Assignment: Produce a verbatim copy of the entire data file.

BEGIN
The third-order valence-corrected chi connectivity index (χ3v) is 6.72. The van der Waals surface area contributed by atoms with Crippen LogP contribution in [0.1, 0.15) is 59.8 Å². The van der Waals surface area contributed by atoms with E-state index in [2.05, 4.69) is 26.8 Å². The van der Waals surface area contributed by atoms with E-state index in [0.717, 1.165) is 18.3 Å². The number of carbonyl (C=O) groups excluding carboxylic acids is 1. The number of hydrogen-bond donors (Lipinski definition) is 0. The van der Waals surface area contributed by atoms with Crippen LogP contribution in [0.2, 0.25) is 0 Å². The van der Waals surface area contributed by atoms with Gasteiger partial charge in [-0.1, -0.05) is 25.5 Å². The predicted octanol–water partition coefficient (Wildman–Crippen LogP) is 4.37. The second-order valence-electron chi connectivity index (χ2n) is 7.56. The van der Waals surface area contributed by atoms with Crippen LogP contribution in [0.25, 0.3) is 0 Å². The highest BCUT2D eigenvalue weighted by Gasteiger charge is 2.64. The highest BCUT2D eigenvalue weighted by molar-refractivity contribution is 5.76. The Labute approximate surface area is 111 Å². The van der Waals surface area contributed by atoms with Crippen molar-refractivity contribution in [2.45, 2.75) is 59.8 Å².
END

The third-order valence-corrected chi connectivity index (χ3v) is 6.72. The van der Waals surface area contributed by atoms with Crippen LogP contribution in [0.1, 0.15) is 59.8 Å². The van der Waals surface area contributed by atoms with E-state index in [2.05, 4.69) is 26.8 Å². The van der Waals surface area contributed by atoms with E-state index in [0.717, 1.165) is 18.3 Å². The number of carbonyl (C=O) groups excluding carboxylic acids is 1. The number of hydrogen-bond donors (Lipinski definition) is 0. The van der Waals surface area contributed by atoms with Crippen LogP contribution in [0.2, 0.25) is 0 Å². The van der Waals surface area contributed by atoms with Gasteiger partial charge in [-0.1, -0.05) is 25.5 Å². The predicted octanol–water partition coefficient (Wildman–Crippen LogP) is 4.37. The second-order valence-electron chi connectivity index (χ2n) is 7.56. The van der Waals surface area contributed by atoms with Crippen LogP contribution in [0.25, 0.3) is 0 Å². The highest BCUT2D eigenvalue weighted by Gasteiger charge is 2.64. The highest BCUT2D eigenvalue weighted by molar-refractivity contribution is 5.76. The Labute approximate surface area is 111 Å². The van der Waals surface area contributed by atoms with Crippen molar-refractivity contribution in [2.45, 2.75) is 59.8 Å².